By Ebun-Olu Adegboruwa SAN
Two weeks ago, I was a guest speaker at the Annual Law Week of the Nigerian Bar Association, Ibadan Branch. I had the privilege of speaking on the important topic of Justice as the bedrock of an enduring democracy. Different people have different concepts of justice, depending always, on the circumstances and indeed the setting. But the universal idea of doing right to all manner of people, the concept of equity and fairness, to give to one what is due to him and not to deny people their rights, give the broad outline of what justice should be, at least to all mankind. Let me share the contents of my lecture with you.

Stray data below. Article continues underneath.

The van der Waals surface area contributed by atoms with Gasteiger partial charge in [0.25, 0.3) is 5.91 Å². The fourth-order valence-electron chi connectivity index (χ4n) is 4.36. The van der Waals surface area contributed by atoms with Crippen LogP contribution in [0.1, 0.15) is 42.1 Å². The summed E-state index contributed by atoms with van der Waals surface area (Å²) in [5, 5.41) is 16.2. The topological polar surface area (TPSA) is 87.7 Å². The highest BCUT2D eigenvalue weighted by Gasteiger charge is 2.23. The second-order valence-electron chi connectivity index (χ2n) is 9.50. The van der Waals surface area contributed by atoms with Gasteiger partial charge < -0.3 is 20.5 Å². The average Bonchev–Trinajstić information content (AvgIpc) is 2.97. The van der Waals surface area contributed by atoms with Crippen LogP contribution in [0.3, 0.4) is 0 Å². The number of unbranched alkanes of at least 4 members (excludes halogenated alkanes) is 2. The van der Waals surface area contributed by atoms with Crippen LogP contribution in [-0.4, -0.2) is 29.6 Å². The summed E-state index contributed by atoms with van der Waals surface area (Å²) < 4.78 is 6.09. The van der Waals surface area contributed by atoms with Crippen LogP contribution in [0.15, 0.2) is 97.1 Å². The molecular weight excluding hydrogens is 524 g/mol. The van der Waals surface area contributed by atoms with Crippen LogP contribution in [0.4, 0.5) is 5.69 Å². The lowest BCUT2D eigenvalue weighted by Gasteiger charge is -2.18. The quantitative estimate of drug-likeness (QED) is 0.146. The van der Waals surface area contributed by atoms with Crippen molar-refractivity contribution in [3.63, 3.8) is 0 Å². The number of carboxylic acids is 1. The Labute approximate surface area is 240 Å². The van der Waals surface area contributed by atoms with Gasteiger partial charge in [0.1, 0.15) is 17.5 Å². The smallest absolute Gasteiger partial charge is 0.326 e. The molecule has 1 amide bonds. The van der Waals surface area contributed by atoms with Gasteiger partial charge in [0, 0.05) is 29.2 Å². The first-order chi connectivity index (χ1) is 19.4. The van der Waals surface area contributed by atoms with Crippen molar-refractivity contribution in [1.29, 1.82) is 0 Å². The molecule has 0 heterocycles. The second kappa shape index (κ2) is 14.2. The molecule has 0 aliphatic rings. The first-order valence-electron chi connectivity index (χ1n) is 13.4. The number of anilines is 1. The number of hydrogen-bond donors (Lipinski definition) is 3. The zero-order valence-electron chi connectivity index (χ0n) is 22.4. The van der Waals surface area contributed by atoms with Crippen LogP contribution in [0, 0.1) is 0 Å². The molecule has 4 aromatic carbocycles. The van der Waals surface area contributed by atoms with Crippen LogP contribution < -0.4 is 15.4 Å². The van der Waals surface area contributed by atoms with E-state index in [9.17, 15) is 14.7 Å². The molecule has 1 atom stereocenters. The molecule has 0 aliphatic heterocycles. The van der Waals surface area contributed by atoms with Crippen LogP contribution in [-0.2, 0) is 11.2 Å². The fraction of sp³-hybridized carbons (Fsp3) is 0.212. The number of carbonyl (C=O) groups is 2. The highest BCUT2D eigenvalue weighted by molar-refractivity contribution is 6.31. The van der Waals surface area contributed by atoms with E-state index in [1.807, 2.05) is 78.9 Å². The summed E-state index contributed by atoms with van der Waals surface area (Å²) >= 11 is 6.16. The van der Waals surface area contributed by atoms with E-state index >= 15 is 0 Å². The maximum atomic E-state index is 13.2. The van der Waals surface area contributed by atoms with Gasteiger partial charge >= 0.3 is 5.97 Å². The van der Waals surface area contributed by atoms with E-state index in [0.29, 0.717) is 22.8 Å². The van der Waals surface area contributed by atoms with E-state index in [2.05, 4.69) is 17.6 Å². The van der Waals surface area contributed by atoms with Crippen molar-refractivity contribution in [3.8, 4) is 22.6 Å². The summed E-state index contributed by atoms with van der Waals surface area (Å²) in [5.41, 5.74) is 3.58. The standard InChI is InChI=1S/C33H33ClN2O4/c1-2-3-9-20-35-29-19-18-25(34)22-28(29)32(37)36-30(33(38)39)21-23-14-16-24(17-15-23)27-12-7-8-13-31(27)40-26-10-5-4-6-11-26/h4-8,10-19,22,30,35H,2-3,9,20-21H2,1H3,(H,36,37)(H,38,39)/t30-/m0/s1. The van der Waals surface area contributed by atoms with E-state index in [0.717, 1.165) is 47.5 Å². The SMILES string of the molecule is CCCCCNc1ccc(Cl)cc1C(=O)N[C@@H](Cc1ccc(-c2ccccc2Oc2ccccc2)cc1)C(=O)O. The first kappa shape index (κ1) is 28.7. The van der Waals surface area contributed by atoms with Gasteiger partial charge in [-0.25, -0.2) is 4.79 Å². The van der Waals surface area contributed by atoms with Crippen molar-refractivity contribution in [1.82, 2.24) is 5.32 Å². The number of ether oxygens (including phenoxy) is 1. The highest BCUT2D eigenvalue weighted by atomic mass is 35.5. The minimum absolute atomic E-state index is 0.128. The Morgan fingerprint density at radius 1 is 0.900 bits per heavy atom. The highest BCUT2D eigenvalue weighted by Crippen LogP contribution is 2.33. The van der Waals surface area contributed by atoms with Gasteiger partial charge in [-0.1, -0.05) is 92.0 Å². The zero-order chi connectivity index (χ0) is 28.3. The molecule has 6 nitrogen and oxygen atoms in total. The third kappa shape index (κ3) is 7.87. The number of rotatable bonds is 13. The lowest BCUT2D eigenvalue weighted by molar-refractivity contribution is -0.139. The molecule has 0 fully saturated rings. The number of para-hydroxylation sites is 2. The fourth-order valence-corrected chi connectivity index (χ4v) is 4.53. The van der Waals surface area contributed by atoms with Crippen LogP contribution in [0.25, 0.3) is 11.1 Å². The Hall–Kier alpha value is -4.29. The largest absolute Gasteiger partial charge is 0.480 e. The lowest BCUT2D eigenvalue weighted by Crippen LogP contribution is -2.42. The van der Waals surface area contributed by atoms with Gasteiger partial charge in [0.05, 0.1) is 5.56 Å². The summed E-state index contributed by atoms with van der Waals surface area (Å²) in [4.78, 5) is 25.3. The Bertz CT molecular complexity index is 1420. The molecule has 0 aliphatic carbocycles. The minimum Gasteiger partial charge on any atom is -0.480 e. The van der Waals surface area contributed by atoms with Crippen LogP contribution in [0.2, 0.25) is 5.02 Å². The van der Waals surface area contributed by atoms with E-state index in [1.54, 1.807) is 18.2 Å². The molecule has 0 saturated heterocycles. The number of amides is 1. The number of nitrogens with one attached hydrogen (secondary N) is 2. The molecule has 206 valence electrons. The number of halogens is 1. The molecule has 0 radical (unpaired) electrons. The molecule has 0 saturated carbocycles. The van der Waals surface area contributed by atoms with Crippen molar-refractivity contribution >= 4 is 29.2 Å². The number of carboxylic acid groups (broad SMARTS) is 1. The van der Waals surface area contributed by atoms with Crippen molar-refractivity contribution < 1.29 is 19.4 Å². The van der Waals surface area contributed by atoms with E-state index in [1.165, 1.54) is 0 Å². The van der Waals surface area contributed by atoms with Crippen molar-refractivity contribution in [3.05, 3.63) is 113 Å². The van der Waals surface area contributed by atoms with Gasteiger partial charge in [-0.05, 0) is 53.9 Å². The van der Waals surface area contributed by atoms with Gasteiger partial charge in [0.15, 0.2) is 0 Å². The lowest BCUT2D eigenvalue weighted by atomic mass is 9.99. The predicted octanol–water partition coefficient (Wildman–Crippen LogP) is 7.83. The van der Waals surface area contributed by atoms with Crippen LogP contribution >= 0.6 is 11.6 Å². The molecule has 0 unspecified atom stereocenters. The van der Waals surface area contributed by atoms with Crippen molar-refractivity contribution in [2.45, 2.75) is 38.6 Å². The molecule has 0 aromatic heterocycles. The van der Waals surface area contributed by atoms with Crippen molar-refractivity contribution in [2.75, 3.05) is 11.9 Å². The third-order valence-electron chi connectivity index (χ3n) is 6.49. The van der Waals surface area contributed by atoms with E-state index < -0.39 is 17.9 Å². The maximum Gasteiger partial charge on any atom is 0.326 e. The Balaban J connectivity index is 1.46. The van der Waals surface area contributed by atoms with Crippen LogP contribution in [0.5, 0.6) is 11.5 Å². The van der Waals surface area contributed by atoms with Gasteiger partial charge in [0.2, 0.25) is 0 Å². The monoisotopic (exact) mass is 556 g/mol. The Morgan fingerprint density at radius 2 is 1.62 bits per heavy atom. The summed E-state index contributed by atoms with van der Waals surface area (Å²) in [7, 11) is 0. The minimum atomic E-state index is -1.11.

The theme of this presentation could not have come at a better time than now, when our nation seems to be gasping for breath, in the area of justice delivery. Nigeria has ‘experimented’ with uninterrupted democracy for well over 20 years, since the return to democratic rule on May 29, 1999. Therefore the term ‘democracy,’ is familiar to most Nigerians, especially my esteemed learned audience, with whom I now share my thoughts through this paper. I cannot however vouch with due respect that most Nigerians, especially the ruling elite, fully understand the meaning and modus operandi of democracy.
Meaning of democracy